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Visualizing the College Experience

Colleges should help to visualize the academic experience in order to inspire and cement motivation for prospective students.

Photo of Tony Saavedra
9 11

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The college experience is not one accessible to all types of potential students from all types of paths. The cookie-cutter university experience fails to accommodate the atypical student: one who doesn't see the point of higher education, when the parameters of her life prioritize a more "practical" alternative. I speak about the older student who wishes to start college at a later point in her life, about the person of color who doesn't believe he's "smart enough," and about the student who comes from a low-income family who can't imagine having a career, but has only known the value of a "job."


I'm a first-generational student from a low-income family who immigrated to the US at a young age. I always knew that I wanted to go to college, but could never picture myself doing anything "worthwhile." None of my older siblings managed to go to college and graduate. In my undergraduate, I struggled to pick a major and picked English simply because I liked reading. However, upon reflection, I feel I made a premature decision. As much as I appreciate my undergraduate, I truly didn't know what I wanted to do until my senior year, when I started taking Computer Science courses. Now I've transitioned to a CS interdisciplinary master's program, and have a clear idea of what I can do in the world, and how I can give back to the community I came from.


In my high school, a lot of the students simply believed the didn't have the ability to go to college because we lived in a poor community. We didn't have "careers"... We worked.


I'd like to get rid of this delusion that you are incapable of doing something bigger simply because of your upbringing or your environment. But I think that students need to visualize themselves succeeding in college, something that appears as a fantasy to many potential would-be students from low-income communities.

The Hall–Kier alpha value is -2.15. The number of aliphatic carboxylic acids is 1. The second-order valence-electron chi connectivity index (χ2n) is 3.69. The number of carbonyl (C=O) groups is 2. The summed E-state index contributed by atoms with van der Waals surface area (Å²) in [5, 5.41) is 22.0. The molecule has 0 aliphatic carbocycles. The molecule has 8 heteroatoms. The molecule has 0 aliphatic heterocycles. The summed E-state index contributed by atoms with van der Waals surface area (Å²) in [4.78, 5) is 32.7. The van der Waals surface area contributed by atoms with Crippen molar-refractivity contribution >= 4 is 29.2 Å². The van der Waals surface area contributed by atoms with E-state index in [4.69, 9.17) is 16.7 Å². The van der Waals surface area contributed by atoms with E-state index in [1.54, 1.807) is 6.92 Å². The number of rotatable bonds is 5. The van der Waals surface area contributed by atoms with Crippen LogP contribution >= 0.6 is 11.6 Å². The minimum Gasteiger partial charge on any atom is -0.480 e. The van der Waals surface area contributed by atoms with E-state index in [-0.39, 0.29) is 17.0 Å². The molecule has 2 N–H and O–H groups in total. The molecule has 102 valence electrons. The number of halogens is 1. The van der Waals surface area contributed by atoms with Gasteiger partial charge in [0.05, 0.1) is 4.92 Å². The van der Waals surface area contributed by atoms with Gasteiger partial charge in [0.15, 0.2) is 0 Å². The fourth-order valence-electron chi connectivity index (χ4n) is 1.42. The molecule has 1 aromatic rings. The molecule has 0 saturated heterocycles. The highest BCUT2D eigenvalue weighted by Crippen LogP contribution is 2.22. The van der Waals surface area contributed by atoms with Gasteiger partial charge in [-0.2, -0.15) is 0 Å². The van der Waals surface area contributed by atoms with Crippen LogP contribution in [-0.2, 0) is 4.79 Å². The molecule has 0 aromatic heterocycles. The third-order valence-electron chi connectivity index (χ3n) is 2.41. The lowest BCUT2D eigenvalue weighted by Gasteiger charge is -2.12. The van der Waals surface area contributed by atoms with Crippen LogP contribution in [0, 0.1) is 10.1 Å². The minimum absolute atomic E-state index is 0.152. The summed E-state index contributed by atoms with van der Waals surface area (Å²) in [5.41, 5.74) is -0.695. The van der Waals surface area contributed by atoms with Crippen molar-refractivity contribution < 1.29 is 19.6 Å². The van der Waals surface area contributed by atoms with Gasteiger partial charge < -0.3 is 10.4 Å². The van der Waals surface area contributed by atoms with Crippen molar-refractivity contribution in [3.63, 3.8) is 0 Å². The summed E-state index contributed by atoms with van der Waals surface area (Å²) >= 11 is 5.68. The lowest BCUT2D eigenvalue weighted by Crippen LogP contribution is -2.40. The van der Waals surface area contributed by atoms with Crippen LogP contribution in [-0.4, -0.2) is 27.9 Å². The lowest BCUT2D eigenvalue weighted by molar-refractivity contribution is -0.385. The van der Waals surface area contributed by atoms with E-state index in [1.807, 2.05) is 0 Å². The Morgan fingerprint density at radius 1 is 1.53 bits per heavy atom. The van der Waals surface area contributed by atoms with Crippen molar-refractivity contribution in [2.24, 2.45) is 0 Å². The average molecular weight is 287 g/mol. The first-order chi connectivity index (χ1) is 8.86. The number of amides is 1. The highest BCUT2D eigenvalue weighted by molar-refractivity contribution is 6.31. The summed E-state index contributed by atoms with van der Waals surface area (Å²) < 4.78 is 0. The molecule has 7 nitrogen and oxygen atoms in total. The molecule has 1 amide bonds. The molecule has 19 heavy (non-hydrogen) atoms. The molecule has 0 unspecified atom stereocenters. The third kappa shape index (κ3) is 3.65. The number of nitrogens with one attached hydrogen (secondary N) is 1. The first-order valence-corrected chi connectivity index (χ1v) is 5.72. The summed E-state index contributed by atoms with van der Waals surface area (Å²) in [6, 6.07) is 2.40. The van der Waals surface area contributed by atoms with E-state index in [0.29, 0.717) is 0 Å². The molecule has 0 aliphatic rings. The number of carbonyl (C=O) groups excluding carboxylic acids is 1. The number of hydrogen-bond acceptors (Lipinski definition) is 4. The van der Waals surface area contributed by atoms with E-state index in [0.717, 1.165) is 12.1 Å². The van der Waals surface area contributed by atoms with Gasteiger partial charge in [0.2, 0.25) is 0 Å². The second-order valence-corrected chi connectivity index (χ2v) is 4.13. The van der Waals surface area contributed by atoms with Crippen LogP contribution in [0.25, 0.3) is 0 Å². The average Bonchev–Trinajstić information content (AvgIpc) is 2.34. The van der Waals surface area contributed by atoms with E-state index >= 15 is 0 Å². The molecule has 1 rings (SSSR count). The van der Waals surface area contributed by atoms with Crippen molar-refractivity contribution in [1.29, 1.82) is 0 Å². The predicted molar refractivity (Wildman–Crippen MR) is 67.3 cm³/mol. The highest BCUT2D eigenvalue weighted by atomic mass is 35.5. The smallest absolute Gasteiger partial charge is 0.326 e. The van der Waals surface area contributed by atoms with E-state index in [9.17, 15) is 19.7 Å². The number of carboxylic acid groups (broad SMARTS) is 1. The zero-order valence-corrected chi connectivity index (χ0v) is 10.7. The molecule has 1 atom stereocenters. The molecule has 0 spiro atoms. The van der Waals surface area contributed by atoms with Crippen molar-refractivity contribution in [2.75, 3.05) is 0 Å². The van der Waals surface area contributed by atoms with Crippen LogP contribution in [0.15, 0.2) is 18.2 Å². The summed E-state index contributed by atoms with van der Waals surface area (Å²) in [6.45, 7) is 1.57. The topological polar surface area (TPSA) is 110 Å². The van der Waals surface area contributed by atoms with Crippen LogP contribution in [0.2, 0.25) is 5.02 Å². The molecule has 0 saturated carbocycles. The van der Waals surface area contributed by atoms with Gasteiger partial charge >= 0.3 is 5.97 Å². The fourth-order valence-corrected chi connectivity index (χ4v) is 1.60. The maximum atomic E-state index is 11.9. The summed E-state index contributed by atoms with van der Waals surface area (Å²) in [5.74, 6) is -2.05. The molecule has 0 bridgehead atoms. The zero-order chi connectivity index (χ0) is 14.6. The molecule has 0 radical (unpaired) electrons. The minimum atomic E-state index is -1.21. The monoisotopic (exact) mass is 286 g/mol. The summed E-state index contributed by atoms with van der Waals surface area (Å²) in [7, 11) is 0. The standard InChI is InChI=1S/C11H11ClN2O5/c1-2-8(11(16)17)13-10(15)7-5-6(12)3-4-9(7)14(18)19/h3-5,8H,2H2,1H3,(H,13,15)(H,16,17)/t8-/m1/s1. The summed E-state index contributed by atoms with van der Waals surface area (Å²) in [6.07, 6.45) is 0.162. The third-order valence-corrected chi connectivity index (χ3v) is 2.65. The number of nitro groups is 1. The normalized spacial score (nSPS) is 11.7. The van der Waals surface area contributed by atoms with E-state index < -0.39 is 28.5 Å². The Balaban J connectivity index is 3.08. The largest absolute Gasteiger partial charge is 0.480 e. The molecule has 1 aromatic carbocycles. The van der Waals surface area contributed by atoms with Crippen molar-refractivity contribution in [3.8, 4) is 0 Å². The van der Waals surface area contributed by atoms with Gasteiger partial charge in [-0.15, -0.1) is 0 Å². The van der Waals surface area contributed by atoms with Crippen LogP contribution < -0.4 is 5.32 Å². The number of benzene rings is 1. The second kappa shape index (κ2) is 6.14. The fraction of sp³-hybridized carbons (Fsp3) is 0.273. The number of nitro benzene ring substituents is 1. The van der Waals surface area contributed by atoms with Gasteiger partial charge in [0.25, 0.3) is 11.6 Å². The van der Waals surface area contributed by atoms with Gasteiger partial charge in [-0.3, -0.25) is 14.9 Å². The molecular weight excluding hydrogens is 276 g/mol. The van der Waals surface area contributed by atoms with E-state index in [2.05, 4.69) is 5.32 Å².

With this in mind, imagine that your education experienced could be previewed to you at the touch of a button, and that everything you needed to know about your future college major — what classes you’d take, what the homework was like, what the culture was like — was a mere click away.


How might we make it so that the college experience was easily accessible and advertised to all types of people of different paths?


If we can make it so that any one person could experience a preview of what their academic experience may hold, we would be able to bridge the gap that discourages many potential students from trying to start their academic experience.


Given that the success of a student can be factored by how well they relate to their major, isn’t it worth the effort in facilitating that user experience for them in order to meet their curiosity?


What if in helping them decide what to study, in giving them a preview, we set a path for them to do via smartphone or online that would ultimately count towards their degree? What if this online experience could guarantee transferal of credits, or possible acceptance into a 4-year program?


Whether or not virtual reality is the solution, is not my suggestion, although it speaks to the essence of my challenge to question the conventional path towards higher education. 

Specifically, please check all that apply:

  • A group brainstorm
  • An Individual
  • A classroom or academic assignment

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Photo of Kate Rushton

Hi Tony!

I hope you had a good start to the year. The ideas phase of the Higher Education challenge is closing in 16 days. I hope you will post your idea there (https://challenges.openideo.com/challenge/future-of-highered/ideas). You just need to resubmit your idea (a simple copy and paste) and the community can help build on it.

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